In this issue of our News Flash, we would like to inform you about the latest interesting judgements of the European Court of Justice (hereinafter „ECJ“) regarding the VAT exemption of services connected with international transport of goods and exportation of goods.
Exemption from VAT on services of loading and unloading of cargo provided by a subcontractor
In accordance with the Article 148(d) of Council Directive 2006/112/EC, the supply of services required for direct needs of the sea-going vessels and their cargo shall be exempted from VAT.
In the latest judgment C-33/16 A Oy from 4 May 2017, the ECJ dealt with the question whether services of loading and unloading of cargo onto and off an international sea-going vessel are services to meet the direct needs of the cargo of the vessels and thus, whether these services can be exempted from VAT if they are carried out by a subcontractor who physically supplied the services.
In this case, the company A carried out loading and unloading of the cargo onto and off the vessel used for navigation on the high seas and for the purposes of a commercial activity. In practice, the loading and unloading activities were carried out by a subcontractor which invoiced those services to the company A, which re-invoiced them to its customers – which, depending on the circumstances – may be the holder of the goods, the loader, the forwarding company or the vessel owner. The ECJ dealt with the question whether loading and unloading activities performed by the subcontractor on behalf of its clients are eligible for exemption from VAT.
The ECJ decided, that these services are substantial services for operation of vessels transporting a cargo and, thus meet the direct needs of vessels. Based on that, these services are exempted from VAT.
In connection with appliance of exemption from VAT of these services – if these services are provided by a subcontractor, the ECJ decided that tax exemption on supply of loading and unloading services of a vessel at an early stage of the commercial chain of those services will apply in the case, when the purpose of the services is clear at the moment when the supply of services is agreed and services cannot be abused for another than the initial purpose.
Exemption from VAT on transport services connected with the exportation of goods
In accordance with the Article 146(1)(e) of Council Directive 2006/112/EC, supply of services, including transport and ancillary transactions, but excluding the supply of services exempted in accordance with Articles 132 and 135, are exempted from VAT, if these services are directly connected with the exportation or importation of goods covered by Articles 61 and Article 157(1)(a).
In the case C 288/16 „L.Č.“ IK decided on 29 June 2017, the ECJ dealt with the question whether in accordance with the above-mentioned Article, it is possible to exempt from tax the supply of services of transport of goods to a third country, if these services are not directly provided to a consigner or consignee of the goods.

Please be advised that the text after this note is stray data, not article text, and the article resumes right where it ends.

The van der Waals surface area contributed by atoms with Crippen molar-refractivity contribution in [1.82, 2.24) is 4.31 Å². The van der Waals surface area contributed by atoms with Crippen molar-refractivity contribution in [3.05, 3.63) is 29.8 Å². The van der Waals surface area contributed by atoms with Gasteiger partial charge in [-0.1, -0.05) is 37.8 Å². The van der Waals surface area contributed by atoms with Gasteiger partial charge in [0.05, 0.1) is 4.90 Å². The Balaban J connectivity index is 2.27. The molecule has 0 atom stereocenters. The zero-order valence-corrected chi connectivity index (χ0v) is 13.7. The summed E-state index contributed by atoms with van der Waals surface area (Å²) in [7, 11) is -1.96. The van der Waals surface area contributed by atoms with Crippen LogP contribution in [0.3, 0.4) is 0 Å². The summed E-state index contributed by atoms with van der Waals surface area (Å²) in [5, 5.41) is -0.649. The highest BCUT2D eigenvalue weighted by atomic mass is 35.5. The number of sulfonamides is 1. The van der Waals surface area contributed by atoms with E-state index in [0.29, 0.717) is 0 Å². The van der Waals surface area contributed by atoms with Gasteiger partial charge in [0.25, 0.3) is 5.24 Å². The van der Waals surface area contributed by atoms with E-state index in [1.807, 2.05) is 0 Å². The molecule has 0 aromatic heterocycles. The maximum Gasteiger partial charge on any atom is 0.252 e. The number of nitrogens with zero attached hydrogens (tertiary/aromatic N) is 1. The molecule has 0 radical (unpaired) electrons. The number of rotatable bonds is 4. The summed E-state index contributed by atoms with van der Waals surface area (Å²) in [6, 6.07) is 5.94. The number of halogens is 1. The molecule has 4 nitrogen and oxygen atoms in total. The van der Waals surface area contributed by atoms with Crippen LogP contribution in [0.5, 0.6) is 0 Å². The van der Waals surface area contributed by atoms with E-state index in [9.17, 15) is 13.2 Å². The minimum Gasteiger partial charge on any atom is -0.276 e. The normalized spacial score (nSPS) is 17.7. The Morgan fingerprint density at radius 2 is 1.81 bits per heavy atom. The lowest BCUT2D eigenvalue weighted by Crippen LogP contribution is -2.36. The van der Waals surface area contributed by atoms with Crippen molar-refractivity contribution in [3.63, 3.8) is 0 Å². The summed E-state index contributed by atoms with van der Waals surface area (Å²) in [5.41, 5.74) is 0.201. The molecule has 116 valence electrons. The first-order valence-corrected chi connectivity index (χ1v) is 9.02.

In this case, the company Atek, as a carrier, concluded a contract on transport of goods from Latvian port of Riga to Belarus. The effective performance of that transport was assigned by Atek to the company “L.Č.”, which carried out transport with Atek´s vehicles. The company “L.Č.” ensured driving the vehicle, its refuelling, customs formalities obligations, surveillance of the goods and its transferring to the consignee. As the company “L.Č.” regarded the supplied services as services connected with transit of goods, it applied a VAT rate of 0% to those services.
A tax inspection was carried out on the company “L.Č.” by the Latvian tax administration and following the inspection the tax administration calculated an additional VAT assessment, a penalty and late payment interest. The tax administration decided on the ground that the company “L.Č.” was not entitled to apply a VAT rate of 0% to the services, which were carried out in the contexts of its contract concluded with Atek, since (1) in the absence of a legal connection with the consignor or the consignee of the transported goods, these services cannot be regarded as services of a carrier or a freight forwarder and (2) since the company “L.Č.” did not hold the license required under Latvian law, “L.Č.” could not be regarded as a carrier, and was therefore not authorized to carry out the transport of goods.
The company “L.Č.” brought an appeal against this decision, and the local national court decided to stay the proceedings and to refer question to the ECJ for a ruling. The ECJ dealt with the question whether a supply of services consisting in the transport of goods to a third country, where those services are not supplied directly to the consigner or the consignee of the goods, can be treated as exempted from tax under the provision, which requires an existence of direct connection between the supply of services and the exportation or importation of the goods.
The ECJ decided that Article 146(1)(e) of Council Directive 2006/112/EC should be interpreted in the sense, that the exemption laid down in that provision does not apply to a supply of services consisting in the transport of goods to a third country, where these services are not supplied directly to the consigner or the consignee of the goods.